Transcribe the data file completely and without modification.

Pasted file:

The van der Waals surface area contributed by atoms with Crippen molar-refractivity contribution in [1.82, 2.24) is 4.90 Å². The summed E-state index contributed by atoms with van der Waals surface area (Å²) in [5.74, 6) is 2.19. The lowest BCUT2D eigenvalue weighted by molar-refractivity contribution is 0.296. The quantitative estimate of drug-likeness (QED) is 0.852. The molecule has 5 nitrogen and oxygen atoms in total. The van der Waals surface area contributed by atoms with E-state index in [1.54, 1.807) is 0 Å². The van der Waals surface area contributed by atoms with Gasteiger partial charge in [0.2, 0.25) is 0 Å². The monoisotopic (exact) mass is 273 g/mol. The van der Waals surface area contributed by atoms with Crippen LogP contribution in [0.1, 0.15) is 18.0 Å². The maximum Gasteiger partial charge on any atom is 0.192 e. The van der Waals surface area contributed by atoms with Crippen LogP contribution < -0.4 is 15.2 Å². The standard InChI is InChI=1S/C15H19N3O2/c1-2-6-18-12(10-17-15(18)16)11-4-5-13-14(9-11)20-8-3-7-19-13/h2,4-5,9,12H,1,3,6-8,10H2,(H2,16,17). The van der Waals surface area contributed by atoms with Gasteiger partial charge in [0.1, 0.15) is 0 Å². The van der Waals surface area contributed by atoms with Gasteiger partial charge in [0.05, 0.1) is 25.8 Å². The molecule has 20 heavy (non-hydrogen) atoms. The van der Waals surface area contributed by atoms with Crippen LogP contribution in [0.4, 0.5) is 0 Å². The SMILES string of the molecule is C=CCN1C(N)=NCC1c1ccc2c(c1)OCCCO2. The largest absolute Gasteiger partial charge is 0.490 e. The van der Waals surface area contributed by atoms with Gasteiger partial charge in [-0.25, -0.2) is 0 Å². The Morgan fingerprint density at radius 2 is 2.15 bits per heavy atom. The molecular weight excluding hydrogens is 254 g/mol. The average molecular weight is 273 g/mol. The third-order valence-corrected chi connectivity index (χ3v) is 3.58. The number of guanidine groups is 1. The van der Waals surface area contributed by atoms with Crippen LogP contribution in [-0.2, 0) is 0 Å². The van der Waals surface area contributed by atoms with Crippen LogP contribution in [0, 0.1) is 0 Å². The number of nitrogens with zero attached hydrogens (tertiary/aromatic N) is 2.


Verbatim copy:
The van der Waals surface area contributed by atoms with Crippen molar-refractivity contribution in [1.82, 2.24) is 4.90 Å². The summed E-state index contributed by atoms with van der Waals surface area (Å²) in [5.74, 6) is 2.19. The lowest BCUT2D eigenvalue weighted by molar-refractivity contribution is 0.296. The quantitative estimate of drug-likeness (QED) is 0.852. The molecule has 5 nitrogen and oxygen atoms in total. The van der Waals surface area contributed by atoms with E-state index in [1.54, 1.807) is 0 Å². The van der Waals surface area contributed by atoms with Gasteiger partial charge in [0.2, 0.25) is 0 Å². The monoisotopic (exact) mass is 273 g/mol. The van der Waals surface area contributed by atoms with Crippen LogP contribution in [0.1, 0.15) is 18.0 Å². The maximum Gasteiger partial charge on any atom is 0.192 e. The van der Waals surface area contributed by atoms with Crippen LogP contribution < -0.4 is 15.2 Å². The standard InChI is InChI=1S/C15H19N3O2/c1-2-6-18-12(10-17-15(18)16)11-4-5-13-14(9-11)20-8-3-7-19-13/h2,4-5,9,12H,1,3,6-8,10H2,(H2,16,17). The van der Waals surface area contributed by atoms with Gasteiger partial charge in [0.1, 0.15) is 0 Å². The van der Waals surface area contributed by atoms with Gasteiger partial charge in [0.05, 0.1) is 25.8 Å². The molecule has 20 heavy (non-hydrogen) atoms. The van der Waals surface area contributed by atoms with Crippen LogP contribution in [0.4, 0.5) is 0 Å². The SMILES string of the molecule is C=CCN1C(N)=NCC1c1ccc2c(c1)OCCCO2. The largest absolute Gasteiger partial charge is 0.490 e. The van der Waals surface area contributed by atoms with Gasteiger partial charge in [-0.25, -0.2) is 0 Å². The Morgan fingerprint density at radius 2 is 2.15 bits per heavy atom. The molecular weight excluding hydrogens is 254 g/mol. The average molecular weight is 273 g/mol. The third-order valence-corrected chi connectivity index (χ3v) is 3.58. The number of guanidine groups is 1. The van der Waals surface area contributed by atoms with Crippen LogP contribution in [-0.2, 0) is 0 Å². The van der Waals surface area contributed by atoms with Crippen LogP contribution in [0, 0.1) is 0 Å². The number of nitrogens with zero attached hydrogens (tertiary/aromatic N) is 2.